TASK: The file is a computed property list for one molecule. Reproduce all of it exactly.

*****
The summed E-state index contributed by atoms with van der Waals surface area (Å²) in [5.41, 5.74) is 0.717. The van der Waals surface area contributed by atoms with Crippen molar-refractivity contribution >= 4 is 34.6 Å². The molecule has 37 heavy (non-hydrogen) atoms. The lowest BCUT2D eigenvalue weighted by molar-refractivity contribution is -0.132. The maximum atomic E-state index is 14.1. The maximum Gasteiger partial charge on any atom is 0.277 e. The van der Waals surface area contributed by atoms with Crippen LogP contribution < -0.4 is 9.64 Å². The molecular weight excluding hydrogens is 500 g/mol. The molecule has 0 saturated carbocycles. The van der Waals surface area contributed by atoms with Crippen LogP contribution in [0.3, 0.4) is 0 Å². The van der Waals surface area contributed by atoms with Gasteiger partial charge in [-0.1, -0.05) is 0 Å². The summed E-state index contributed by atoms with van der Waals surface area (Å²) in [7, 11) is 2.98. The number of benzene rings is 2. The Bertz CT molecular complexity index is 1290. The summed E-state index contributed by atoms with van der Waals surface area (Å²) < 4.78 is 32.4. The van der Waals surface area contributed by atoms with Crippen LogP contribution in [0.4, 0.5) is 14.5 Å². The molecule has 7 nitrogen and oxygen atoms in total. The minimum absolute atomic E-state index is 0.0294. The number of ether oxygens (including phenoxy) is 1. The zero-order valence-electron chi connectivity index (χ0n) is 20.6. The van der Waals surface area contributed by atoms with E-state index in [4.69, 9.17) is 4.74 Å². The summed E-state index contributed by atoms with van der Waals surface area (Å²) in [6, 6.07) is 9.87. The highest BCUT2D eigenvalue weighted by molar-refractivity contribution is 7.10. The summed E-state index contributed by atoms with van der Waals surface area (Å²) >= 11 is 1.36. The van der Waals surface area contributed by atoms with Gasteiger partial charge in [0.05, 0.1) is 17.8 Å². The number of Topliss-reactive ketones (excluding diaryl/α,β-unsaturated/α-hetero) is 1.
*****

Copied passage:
The summed E-state index contributed by atoms with van der Waals surface area (Å²) in [5.41, 5.74) is 0.717. The van der Waals surface area contributed by atoms with Crippen molar-refractivity contribution >= 4 is 34.6 Å². The molecule has 37 heavy (non-hydrogen) atoms. The lowest BCUT2D eigenvalue weighted by molar-refractivity contribution is -0.132. The maximum atomic E-state index is 14.1. The maximum Gasteiger partial charge on any atom is 0.277 e. The van der Waals surface area contributed by atoms with Crippen LogP contribution < -0.4 is 9.64 Å². The molecular weight excluding hydrogens is 500 g/mol. The molecule has 0 saturated carbocycles. The van der Waals surface area contributed by atoms with Crippen LogP contribution in [0.3, 0.4) is 0 Å². The van der Waals surface area contributed by atoms with Gasteiger partial charge in [-0.1, -0.05) is 0 Å². The summed E-state index contributed by atoms with van der Waals surface area (Å²) in [7, 11) is 2.98. The number of benzene rings is 2. The Bertz CT molecular complexity index is 1290. The summed E-state index contributed by atoms with van der Waals surface area (Å²) < 4.78 is 32.4. The van der Waals surface area contributed by atoms with Crippen LogP contribution in [0.4, 0.5) is 14.5 Å². The molecule has 7 nitrogen and oxygen atoms in total. The minimum absolute atomic E-state index is 0.0294. The number of ether oxygens (including phenoxy) is 1. The zero-order valence-electron chi connectivity index (χ0n) is 20.6. The van der Waals surface area contributed by atoms with E-state index in [4.69, 9.17) is 4.74 Å². The summed E-state index contributed by atoms with van der Waals surface area (Å²) in [6, 6.07) is 9.87. The highest BCUT2D eigenvalue weighted by molar-refractivity contribution is 7.10. The summed E-state index contributed by atoms with van der Waals surface area (Å²) >= 11 is 1.36. The van der Waals surface area contributed by atoms with Gasteiger partial charge in [0.05, 0.1) is 17.8 Å². The number of Topliss-reactive ketones (excluding diaryl/α,β-unsaturated/α-hetero) is 1.